Designed by one of the world’s most influential architects, and housing over 30,000 cultural artefacts and relics, Suzhou Museum truly is an exhibition by itself.

Completed in 2006, Suzhou Museum exists as one of the most comprehensively and intricately designed museums worldwide. It should come as no surprise then that the architect at the helm of its brilliant design is I. M. Pei.

More than a museum

Perhaps one of the project’s most admirable features is its nod to its cultural identity.

Described as “Chinese style with innovation, Suzhou style with creativity," by Lin Bin from the then Pei Partnership Architects, the design itself educates visitors about the history and culture of the Suzhou region.

Strengthening Communities At Suzhou Museum Getty

The building’s design is a reflection of the rich architectural vernacular of Suzhou, as evidenced by its whitewashed stone walls, clay tile roofs, and intricately detailed garden architecture. Remaining true to form though, Pei has reinterpreted these elements as contemporary statements that look towards the future of modern Chinese architecture.

This cultural appreciation lends itself favourably to the critical element of symbolic accessibility — the idea that public design must be rooted in representation and inclusion, ensuring diverse communities can meet safely to interact, and in this case, learn and appreciate the deep Suzhou history.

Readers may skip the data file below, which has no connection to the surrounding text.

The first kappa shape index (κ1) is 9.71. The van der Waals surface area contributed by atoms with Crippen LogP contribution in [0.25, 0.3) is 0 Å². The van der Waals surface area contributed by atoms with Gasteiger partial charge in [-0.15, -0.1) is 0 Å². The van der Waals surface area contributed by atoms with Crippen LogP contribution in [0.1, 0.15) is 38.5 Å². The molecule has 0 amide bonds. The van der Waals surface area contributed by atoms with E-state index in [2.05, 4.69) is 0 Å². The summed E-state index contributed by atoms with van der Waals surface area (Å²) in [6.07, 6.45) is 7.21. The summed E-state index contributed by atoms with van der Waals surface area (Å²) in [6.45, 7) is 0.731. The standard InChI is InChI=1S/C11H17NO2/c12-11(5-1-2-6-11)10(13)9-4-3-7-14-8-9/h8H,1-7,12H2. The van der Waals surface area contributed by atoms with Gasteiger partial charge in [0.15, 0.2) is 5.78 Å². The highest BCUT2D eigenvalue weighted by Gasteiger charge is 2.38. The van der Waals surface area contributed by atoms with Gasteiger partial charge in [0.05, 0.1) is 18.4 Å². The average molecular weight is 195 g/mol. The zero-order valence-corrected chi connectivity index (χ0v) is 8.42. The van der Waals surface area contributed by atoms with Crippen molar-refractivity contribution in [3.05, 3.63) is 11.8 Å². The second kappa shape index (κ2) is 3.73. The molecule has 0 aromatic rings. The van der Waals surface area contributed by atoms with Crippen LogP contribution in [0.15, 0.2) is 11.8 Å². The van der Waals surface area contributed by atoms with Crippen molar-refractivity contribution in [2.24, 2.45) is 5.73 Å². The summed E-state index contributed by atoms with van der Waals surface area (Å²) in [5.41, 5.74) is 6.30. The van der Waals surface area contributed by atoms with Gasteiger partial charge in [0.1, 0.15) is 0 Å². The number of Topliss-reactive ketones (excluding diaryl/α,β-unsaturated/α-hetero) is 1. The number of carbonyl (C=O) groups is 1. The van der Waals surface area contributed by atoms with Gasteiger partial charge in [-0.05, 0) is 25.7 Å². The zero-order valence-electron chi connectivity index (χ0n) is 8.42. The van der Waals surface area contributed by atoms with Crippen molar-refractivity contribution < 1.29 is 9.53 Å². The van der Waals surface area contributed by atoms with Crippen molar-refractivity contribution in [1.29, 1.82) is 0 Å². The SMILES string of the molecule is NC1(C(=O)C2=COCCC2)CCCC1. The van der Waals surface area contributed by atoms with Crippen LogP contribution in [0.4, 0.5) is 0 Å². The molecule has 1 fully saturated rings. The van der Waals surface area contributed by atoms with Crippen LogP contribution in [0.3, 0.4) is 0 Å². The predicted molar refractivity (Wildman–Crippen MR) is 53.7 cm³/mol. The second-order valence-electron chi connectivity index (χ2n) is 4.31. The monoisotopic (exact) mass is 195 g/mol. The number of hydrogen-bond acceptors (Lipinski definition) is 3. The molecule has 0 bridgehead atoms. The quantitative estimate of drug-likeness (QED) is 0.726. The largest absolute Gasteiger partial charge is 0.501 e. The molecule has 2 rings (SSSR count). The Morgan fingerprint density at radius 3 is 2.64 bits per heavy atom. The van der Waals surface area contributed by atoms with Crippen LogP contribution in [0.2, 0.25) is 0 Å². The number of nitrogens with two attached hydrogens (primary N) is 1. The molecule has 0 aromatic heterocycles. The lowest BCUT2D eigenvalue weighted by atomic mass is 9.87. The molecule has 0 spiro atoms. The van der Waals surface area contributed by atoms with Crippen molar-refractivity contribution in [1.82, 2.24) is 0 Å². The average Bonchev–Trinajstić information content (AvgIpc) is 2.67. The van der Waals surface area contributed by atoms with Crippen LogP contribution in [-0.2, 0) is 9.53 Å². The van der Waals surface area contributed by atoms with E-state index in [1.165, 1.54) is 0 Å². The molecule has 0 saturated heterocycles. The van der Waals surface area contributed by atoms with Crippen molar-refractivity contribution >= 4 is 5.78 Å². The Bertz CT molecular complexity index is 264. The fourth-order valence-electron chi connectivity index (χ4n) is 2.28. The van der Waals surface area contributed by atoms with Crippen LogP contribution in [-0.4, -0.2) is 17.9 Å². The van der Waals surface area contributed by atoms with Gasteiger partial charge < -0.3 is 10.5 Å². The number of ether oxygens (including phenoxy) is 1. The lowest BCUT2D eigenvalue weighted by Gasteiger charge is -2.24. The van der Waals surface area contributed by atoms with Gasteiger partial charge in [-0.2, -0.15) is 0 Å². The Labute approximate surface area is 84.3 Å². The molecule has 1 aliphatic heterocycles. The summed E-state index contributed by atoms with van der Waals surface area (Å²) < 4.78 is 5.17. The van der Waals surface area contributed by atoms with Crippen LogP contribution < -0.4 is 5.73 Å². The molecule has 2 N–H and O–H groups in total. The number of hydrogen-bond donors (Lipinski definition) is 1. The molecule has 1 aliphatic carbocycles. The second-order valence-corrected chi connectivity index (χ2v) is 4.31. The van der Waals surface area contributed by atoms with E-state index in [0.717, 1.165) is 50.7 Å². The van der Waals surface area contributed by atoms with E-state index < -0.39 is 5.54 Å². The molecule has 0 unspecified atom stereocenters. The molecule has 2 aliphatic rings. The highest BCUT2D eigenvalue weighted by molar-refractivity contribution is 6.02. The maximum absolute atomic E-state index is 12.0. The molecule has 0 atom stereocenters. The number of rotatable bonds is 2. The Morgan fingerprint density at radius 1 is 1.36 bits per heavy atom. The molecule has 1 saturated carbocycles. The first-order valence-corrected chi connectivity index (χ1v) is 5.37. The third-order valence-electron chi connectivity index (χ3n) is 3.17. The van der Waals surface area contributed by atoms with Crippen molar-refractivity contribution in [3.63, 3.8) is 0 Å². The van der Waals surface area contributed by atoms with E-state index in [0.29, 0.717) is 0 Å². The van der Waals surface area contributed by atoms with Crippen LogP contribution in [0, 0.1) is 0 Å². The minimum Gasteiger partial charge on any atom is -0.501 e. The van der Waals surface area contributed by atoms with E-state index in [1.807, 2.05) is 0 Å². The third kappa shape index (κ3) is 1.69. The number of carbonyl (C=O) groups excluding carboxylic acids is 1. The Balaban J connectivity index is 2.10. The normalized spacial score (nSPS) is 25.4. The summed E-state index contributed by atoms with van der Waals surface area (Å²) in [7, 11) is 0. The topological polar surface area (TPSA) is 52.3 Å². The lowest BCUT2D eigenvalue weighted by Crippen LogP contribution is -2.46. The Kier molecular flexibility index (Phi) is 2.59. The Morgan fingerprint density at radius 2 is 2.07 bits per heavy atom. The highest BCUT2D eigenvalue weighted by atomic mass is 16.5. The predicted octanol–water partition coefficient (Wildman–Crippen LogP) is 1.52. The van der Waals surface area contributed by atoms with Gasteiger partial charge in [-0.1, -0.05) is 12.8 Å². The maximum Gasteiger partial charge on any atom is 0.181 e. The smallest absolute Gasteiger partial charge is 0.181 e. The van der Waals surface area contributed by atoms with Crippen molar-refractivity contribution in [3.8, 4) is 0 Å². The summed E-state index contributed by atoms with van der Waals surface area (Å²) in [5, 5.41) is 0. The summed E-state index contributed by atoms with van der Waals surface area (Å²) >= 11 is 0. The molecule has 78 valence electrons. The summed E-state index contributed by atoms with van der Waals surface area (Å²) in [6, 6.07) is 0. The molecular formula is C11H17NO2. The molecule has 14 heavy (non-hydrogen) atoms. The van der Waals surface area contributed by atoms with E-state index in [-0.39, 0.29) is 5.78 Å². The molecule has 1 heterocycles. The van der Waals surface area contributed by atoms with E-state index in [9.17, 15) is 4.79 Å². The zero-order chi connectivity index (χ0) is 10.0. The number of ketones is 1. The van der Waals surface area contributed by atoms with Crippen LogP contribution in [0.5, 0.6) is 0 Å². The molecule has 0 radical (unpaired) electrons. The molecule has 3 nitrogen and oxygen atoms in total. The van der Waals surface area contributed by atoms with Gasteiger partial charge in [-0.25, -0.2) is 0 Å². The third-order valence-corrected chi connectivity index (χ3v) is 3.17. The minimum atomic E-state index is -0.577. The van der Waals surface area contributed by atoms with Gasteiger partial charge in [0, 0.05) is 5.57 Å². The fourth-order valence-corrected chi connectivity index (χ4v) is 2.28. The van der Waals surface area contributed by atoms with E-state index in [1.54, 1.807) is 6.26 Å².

Strengthening Communities At Suzhou Museum Water Court
Strengthening communities through design

By thoughtfully creating this culturally appreciative space, Pei has formulated a key element in the facilitation and development of cultural and societal acceptance and understanding.

Importantly, he’s designed a space that welcomes communal interaction and helps to build and strengthen long-term community sustainability — a place that can be shared by all.

We are proud and humbled to have worked alongside Pei and his associates to help produce a truly spectacular, culturally inclusive and symbolically accessible public space.

Without both physical and symbolic accessibility, a public place cannot truly be for the public. So what can we expect from future public spaces? Find out in our report about the Future of Public Design here.